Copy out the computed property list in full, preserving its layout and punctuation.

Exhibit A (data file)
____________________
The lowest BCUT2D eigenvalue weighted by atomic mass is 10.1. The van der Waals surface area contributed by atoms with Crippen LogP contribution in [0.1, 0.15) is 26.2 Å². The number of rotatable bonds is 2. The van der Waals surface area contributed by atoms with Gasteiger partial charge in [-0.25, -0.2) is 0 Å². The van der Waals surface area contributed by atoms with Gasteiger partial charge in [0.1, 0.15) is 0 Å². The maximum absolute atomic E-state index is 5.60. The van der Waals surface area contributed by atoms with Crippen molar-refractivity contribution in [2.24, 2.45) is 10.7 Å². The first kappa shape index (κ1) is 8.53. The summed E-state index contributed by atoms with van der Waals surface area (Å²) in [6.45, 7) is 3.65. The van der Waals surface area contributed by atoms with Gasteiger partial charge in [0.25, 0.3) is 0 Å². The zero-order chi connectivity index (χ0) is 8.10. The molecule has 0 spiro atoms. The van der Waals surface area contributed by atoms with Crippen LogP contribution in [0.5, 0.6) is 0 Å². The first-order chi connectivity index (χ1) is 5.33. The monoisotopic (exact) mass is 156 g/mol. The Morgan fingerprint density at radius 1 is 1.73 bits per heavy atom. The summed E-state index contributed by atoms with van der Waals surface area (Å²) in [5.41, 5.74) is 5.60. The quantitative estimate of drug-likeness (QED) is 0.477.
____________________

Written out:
The lowest BCUT2D eigenvalue weighted by atomic mass is 10.1. The van der Waals surface area contributed by atoms with Crippen LogP contribution in [0.1, 0.15) is 26.2 Å². The number of rotatable bonds is 2. The van der Waals surface area contributed by atoms with Gasteiger partial charge in [-0.25, -0.2) is 0 Å². The van der Waals surface area contributed by atoms with Gasteiger partial charge in [0.1, 0.15) is 0 Å². The maximum absolute atomic E-state index is 5.60. The van der Waals surface area contributed by atoms with Crippen molar-refractivity contribution in [2.24, 2.45) is 10.7 Å². The first kappa shape index (κ1) is 8.53. The summed E-state index contributed by atoms with van der Waals surface area (Å²) in [6.45, 7) is 3.65. The van der Waals surface area contributed by atoms with Gasteiger partial charge in [0.25, 0.3) is 0 Å². The zero-order chi connectivity index (χ0) is 8.10. The molecule has 0 spiro atoms. The van der Waals surface area contributed by atoms with Crippen LogP contribution in [0.5, 0.6) is 0 Å². The first-order chi connectivity index (χ1) is 5.33. The monoisotopic (exact) mass is 156 g/mol. The Morgan fingerprint density at radius 1 is 1.73 bits per heavy atom. The summed E-state index contributed by atoms with van der Waals surface area (Å²) in [5.41, 5.74) is 5.60. The quantitative estimate of drug-likeness (QED) is 0.477.